Store Security and Internal Controls

Articles and resources:

See the wiki page on "Cash Management and Cash Handling" for details on those aspects of store security: http://www.cooperativegrocer.coop/library/wikis/38598.  

The following review, while it is part of a series on accounting best practices, covers many store security issues in the areas of front end practices, cash disbursements, payroll accuracy, and controlling shrink both internal and external:  "Accounting Best Practices: Internal controls," by Bruce Mayer, Peg Nolan, and Steve Wolfe, is linked below under Related Content. (That article has also been collected in one Primer along with the rest of a series on accounting best practices, covering cash management, the income statement and balance sheet.)

A 2008 article on "Payment Card Security Compliance," by Chris Von Rabenau of the NCGA, discusses electronic data security and Payment Card Industry security standards.  A 2009 article by Tak Tang of Wedge Co-op, "More on Payment Card Security Compliance," covers some of the technical side of secure store records and Payment Card Industry requirements. Both these articles are linked below under Related Content.

“Preparing for Disaster,” a 2007 article by Carolee Colter, covers the basics and points to additional disaster planning resources and is linked below under Related Content.

An interesting comment on installing backup generators at the store was contributed by Doug Walter of Davis Food Co-op (May 16, 2012):

“We had a substantial loss of product in a wind storm in   January of 2008. So we checked with independent food stores in our half of the state, and we decided NOT to do this.  

“A market we admire quite a bit out on the Pacific Coast does have such a setup, due to much-more-frequent power outages than we encounter. It takes a very large generator to keep the freezer and refrigerators going, even without any shopping (which opens & closes doors, and thus makes the power requirements higher). We would have needed to rewire our entire store, so that the circuits could take a switch-over to a generator without blowing up all the refrigerator motors. (I was recently in a store where they had switched to generators for a planned power outage ... and now had to replace every #@$° motor, because their electrician had not adequately planned.) Also, they have to make provision to safely store a LOT of fuel for the generators on their premises.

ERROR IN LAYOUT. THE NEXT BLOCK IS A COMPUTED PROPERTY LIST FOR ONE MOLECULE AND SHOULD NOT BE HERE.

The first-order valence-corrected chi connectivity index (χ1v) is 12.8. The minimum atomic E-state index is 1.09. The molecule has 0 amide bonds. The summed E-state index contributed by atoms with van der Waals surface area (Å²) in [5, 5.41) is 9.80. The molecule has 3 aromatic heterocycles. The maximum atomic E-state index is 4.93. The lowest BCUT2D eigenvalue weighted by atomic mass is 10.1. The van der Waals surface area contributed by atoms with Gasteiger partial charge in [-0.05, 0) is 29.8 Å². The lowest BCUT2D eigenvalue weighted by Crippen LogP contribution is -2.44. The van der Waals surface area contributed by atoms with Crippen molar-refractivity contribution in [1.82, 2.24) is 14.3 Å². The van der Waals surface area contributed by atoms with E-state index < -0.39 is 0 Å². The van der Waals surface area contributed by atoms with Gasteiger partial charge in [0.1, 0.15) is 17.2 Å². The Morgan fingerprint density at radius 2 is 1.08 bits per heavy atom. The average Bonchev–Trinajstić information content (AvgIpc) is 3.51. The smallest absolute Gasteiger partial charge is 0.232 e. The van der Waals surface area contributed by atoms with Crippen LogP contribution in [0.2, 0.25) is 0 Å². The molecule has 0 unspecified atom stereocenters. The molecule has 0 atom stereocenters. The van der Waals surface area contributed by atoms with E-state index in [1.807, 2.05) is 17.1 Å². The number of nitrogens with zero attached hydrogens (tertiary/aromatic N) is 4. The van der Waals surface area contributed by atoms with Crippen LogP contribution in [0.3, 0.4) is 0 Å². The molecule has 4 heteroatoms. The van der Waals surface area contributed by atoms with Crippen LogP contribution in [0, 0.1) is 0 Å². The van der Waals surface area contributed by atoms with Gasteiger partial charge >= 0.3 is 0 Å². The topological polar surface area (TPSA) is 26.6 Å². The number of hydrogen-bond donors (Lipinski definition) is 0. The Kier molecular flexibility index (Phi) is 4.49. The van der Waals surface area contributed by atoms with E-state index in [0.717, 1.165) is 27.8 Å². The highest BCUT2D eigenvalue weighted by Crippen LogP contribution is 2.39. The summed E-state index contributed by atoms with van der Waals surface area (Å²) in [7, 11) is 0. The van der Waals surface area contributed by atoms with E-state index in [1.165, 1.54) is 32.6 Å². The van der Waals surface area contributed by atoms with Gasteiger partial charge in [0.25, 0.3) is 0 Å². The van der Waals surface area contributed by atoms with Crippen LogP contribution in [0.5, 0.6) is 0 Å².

“We decided that increased insurance was going to be a much better investment.”

On the other hand, a backup generator has worked well at some stores. Thalia Lawrence of Ever’man Natural Foods Co-op, located in the Florida panhandle, commented (May 17, 2012):

“We have had one since June 2006. Best insurance we ever purchased! It is an automatic changeover, natural gas powered, full store 150KW Generac generator. We did the entire project for about $50,000.”

Regarding shoplifting, there are useful resources outside the co-op, such as the local police, as remarked by Renate Kopynec of Wild Oats Food Co-op (Aug. 27, 2011):

“We found that the best place to start is by contacting the police and asking them for their advice. They may even have some written guidelines on shoplifting for retail operations. Laws around shoplifting vary from one state to another. The dollar value of the theft impacts the consequences.  Following the chain of evidence, apprehending the suspect, deciding whether to call the police, issuing a formal no trespass order -- these are all pieces of an overall policy. Ultimately, though, Amber [of Ocean Beach People’s Food Co-op] makes a good point - we catch you shoplifting, you can't come back . . .(unless you are 8 years old with your hand in the bulk chocolate bin -- then we just tell your mommy).”

Retailers need clear and firm shoplifting policies, as described by Anne Hopkins of Good Foods Co-op:

“Since we are a private store, we can "ban" anyone from our premises for a good reason such as shoplifting.   When we catch shoplifters, we call the police, have the offenders arrested and ban them from ever coming in the store again.  We tell them we have their picture in our offices and we will remember if they come in again.  Then we can have them arrested for trespassing.  It may seem cruel but we have to protect our owners' assets, and if we don't aggressively do that, we would once again become the easy place to steal from.  I'm as soft-hearted as the next person and certainly have compassion for the woman who said she only stole for her children (!), but it's theft pure and simple.  They can tell their excuses to the judge; I've become very hard-hearted in this area.  And I'm sure we all have amazing stories about shoplifters in our stores!  We should write a book..."